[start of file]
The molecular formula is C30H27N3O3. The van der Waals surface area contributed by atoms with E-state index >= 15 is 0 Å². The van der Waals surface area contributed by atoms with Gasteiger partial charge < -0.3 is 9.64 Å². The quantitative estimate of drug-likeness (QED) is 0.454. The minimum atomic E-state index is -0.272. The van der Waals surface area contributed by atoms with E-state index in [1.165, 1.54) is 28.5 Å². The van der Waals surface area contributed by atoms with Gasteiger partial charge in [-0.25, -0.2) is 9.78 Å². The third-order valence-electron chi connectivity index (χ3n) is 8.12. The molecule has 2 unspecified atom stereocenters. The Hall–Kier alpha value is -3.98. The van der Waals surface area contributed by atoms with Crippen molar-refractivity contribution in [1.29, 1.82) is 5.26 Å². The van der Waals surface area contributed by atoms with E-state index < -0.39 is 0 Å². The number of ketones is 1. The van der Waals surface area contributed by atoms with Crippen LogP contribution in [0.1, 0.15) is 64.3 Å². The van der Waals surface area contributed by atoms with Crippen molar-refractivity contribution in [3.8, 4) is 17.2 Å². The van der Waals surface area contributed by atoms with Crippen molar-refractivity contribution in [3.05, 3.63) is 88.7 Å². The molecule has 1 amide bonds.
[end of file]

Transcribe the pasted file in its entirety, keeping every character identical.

The molecular formula is C30H27N3O3. The van der Waals surface area contributed by atoms with E-state index >= 15 is 0 Å². The van der Waals surface area contributed by atoms with Gasteiger partial charge < -0.3 is 9.64 Å². The quantitative estimate of drug-likeness (QED) is 0.454. The minimum atomic E-state index is -0.272. The van der Waals surface area contributed by atoms with E-state index in [1.165, 1.54) is 28.5 Å². The van der Waals surface area contributed by atoms with Gasteiger partial charge in [-0.25, -0.2) is 9.78 Å². The third-order valence-electron chi connectivity index (χ3n) is 8.12. The molecule has 2 unspecified atom stereocenters. The Hall–Kier alpha value is -3.98. The van der Waals surface area contributed by atoms with Crippen molar-refractivity contribution in [1.29, 1.82) is 5.26 Å². The van der Waals surface area contributed by atoms with E-state index < -0.39 is 0 Å². The number of ketones is 1. The van der Waals surface area contributed by atoms with Crippen LogP contribution in [0.1, 0.15) is 64.3 Å². The van der Waals surface area contributed by atoms with Crippen molar-refractivity contribution in [3.8, 4) is 17.2 Å². The van der Waals surface area contributed by atoms with Crippen molar-refractivity contribution in [3.05, 3.63) is 88.7 Å². The molecule has 1 amide bonds.